Africa will never get to 4.5 billion by 2100 as forecast, more than tripling current population, given its current problems and in the face of ongoing climate change and resource depletion. I can hardly see it get to 3 billion before things go horribly wrong. I shudder to think of how it goes wrong. But go wrong it will.
In my humble opiniom of course.

SteveMDFP

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Re: Population: Public Enemy No. 1
« Reply #318 on: June 22, 2017, 12:33:36 AM »
IMHO calling population numbers the nr. 1 cause of all those nasty problems on Earth, climate, pollution and so on is a mistake.
Clearly these population numbers exploded along with the other problems as a result of industrialization, look up the graph, it is easy to see.
Do non-industrial folks overpopulate, pollute, destroy biodiversity and so on like we do?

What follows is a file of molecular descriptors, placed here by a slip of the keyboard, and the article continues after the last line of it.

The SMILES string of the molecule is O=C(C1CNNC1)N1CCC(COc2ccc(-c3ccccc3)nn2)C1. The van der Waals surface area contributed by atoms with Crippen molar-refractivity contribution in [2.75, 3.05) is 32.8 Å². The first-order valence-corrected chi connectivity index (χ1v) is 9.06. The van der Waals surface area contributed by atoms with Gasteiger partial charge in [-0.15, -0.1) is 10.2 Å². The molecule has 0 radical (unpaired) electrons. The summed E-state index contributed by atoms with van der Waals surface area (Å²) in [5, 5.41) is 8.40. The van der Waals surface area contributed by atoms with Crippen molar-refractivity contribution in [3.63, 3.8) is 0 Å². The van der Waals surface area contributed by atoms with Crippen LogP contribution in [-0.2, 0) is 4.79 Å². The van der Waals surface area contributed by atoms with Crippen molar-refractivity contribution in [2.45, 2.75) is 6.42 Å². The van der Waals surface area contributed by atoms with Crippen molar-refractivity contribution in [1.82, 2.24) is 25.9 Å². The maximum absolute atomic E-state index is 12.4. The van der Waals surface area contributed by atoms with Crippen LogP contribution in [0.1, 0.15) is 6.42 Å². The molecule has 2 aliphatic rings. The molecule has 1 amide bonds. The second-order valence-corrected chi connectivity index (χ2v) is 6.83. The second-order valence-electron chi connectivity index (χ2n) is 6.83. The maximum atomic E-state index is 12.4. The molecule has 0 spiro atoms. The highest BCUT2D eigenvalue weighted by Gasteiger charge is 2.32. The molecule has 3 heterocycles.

No they usually don't, people on a shitty little island such as North Sentinel have a 60,000 year track record and the place still looks like paradise...60,000 years, let that sink in compared to our industrial society.
"Anthropocene Global Warming" is a faulty name as well for this reason.
Should be Industrial Global Warming....

On the contrary, I think overpopulation is clearly the major problem, not industrialization.  If we had a population of 1 billion people on the earth instead of 7.4 billion (with same socioeconomic distribution), we'd need 1/7th as much land used for agricultural production, and the same reduction in land use for  roads, cities, and suburban sprawl.

Beyond this, modern technologic industrialization tends to use resources more efficiently.  Transportation is more efficient, manufacturing is more efficient, and per-acre yields in agriculture are higher.